Ginger Jeans made by SewJourners, Pattern by Closet Case Patterns and fabric from Threadbare Fabric The legs however are a little too tight. The 9.5 oz. denim probably exasperates the issue. RTW skinny jeans I have are made with lighter weight denim and more stretch. So a heavier denim feels more restricting – primarily in the knees. It’s a little disappointing, given that I took time in the muslin and basting phases because I wanted perfect jeans on the first try. When I tried on the muslin it felt too tight in the legs. I didn’t know how much of that had to do with the fact that the twill had slightly less stretch than my denim, so I added a larger seam allowance to work with and kept going. During the basting of the denim they still felt a little tight, but not really that bad or uncomfortable, so I just went with as narrow of a seam allowance as I could and kept on. I didn’t see any drag lines indicating the need for a full calf or thigh adjustment. Now that they are done I notice folds of fabric mostly at the knees, but also just under my seat. I think I will try a full calf adjustment next time….Darn spin classes.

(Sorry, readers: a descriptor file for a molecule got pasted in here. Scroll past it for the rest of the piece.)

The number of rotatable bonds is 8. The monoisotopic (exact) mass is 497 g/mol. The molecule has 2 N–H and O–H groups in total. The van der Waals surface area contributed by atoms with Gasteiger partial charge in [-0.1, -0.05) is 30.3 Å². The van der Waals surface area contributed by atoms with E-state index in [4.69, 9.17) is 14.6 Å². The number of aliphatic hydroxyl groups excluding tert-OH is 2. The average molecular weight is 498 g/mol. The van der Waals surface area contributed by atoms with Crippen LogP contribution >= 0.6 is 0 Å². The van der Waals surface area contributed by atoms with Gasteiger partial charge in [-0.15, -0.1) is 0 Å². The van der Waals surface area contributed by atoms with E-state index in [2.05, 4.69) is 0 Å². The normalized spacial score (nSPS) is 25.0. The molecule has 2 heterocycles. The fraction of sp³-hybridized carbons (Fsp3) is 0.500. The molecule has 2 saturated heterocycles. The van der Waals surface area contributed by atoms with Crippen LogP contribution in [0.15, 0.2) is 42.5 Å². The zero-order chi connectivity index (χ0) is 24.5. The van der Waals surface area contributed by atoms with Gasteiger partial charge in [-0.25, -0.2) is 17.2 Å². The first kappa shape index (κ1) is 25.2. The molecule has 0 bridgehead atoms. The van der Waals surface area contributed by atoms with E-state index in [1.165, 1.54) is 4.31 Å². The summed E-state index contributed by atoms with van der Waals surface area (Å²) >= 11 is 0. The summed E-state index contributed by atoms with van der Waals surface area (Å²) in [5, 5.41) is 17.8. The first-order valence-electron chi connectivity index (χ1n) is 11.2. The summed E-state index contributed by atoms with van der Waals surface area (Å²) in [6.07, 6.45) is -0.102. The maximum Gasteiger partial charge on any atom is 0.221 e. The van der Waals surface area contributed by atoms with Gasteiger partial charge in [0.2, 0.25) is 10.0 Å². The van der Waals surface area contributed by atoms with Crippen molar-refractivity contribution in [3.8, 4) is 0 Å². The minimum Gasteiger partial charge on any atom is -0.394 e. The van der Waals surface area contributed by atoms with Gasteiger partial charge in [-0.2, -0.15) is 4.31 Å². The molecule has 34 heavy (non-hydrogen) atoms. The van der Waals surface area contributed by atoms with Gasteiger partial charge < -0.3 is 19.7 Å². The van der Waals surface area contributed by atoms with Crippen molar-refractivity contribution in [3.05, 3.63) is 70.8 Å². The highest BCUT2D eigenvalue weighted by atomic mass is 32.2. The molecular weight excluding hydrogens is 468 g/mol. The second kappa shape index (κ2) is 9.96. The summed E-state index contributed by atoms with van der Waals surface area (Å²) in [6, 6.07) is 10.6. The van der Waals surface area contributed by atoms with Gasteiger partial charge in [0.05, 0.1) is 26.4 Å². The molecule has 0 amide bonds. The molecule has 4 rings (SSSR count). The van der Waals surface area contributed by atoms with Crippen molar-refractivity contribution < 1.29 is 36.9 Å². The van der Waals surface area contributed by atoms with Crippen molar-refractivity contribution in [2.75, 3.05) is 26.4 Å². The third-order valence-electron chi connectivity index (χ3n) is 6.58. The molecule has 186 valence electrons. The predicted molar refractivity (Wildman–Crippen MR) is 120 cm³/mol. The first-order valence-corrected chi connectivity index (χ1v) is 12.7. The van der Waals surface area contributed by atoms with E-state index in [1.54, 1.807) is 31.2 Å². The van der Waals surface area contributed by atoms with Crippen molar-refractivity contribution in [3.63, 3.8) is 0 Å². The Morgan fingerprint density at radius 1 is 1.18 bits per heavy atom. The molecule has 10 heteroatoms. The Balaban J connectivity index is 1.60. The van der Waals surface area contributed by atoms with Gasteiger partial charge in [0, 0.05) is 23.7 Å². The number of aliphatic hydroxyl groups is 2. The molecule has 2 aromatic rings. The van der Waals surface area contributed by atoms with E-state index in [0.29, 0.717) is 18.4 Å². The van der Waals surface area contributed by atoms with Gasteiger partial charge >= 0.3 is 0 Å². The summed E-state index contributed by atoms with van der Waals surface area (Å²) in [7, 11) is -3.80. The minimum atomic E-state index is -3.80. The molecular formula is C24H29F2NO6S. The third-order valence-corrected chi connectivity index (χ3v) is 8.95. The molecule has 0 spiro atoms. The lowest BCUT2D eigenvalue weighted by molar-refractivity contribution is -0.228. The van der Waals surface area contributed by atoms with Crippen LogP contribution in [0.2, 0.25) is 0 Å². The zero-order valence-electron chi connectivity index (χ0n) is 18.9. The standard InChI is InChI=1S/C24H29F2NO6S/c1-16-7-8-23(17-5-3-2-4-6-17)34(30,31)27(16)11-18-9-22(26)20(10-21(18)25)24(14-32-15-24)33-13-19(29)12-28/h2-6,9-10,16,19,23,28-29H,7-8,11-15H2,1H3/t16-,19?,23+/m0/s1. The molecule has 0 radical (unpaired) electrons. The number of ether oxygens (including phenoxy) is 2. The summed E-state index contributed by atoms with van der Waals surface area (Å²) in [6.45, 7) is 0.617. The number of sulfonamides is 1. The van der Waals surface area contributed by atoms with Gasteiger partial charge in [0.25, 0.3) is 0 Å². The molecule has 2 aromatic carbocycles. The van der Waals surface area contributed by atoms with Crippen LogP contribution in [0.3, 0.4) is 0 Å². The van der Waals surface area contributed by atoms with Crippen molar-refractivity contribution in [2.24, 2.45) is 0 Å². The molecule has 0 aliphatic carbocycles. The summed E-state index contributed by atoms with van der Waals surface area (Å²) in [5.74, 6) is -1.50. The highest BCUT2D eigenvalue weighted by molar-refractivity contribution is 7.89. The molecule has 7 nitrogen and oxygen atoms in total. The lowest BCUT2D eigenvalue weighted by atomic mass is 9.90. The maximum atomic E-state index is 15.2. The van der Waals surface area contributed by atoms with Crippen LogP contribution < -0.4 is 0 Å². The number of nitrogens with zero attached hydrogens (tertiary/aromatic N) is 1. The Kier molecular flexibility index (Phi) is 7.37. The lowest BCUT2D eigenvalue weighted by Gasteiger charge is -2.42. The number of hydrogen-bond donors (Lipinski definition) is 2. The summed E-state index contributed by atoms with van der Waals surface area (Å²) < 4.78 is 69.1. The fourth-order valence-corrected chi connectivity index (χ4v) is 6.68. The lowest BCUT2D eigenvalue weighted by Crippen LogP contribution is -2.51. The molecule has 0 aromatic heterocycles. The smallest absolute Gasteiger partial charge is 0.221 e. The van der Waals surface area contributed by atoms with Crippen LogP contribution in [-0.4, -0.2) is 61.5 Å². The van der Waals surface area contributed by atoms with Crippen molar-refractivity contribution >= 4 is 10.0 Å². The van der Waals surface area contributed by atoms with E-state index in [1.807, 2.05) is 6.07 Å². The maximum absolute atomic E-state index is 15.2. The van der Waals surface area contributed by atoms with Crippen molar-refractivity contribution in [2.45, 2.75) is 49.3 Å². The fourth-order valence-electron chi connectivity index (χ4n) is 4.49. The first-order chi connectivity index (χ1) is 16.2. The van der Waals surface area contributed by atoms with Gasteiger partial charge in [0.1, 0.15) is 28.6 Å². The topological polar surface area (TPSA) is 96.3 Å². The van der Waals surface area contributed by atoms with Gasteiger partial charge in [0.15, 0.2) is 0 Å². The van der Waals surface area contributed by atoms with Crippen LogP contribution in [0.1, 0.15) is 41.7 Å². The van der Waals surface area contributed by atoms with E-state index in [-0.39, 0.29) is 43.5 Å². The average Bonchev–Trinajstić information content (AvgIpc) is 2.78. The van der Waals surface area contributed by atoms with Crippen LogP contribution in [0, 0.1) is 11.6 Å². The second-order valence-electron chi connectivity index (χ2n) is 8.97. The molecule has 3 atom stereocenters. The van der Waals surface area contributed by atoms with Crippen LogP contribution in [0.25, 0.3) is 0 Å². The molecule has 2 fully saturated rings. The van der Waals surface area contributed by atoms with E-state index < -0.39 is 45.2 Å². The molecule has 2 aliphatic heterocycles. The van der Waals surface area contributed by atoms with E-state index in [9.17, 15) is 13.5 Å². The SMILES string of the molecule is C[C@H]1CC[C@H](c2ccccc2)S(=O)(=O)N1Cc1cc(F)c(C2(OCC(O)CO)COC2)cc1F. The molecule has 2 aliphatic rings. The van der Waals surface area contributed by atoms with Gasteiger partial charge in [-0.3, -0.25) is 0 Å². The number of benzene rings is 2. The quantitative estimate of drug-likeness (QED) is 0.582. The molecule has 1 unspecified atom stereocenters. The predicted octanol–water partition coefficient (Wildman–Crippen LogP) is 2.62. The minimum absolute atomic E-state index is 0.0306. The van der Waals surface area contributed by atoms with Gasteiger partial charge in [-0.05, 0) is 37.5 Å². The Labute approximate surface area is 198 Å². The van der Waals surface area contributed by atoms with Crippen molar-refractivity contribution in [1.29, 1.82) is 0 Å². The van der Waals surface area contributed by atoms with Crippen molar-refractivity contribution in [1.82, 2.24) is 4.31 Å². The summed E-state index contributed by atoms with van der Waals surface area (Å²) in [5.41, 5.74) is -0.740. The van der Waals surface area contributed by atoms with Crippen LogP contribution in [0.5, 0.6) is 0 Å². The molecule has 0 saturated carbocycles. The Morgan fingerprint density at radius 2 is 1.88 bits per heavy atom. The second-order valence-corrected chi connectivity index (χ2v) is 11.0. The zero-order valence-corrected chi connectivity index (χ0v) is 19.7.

I also notice the inseam is a little too far forward for my preference. It looks like leg twist but I don’t see how that could have happened. The outseam also looks too forward, as if the front leg piece isn’t wide enough. I can’t be sure it isn’t just needing to size up, but the problem seems to be just the front leg. The listing photo inseam does the same thing. When I cut my pieces I spread the fabric out flat on the floor, used pattern weights, and measured from the grain-line to the selvedge to make sure I cut on grain. I traced all the leg pieces with chalk prior to cutting any so that I was always able to use the selvedge as a gauge. I did do a flat felled seam so that adds an extra 1/4″ toward the front, which visually impacts the appearance of leg twist.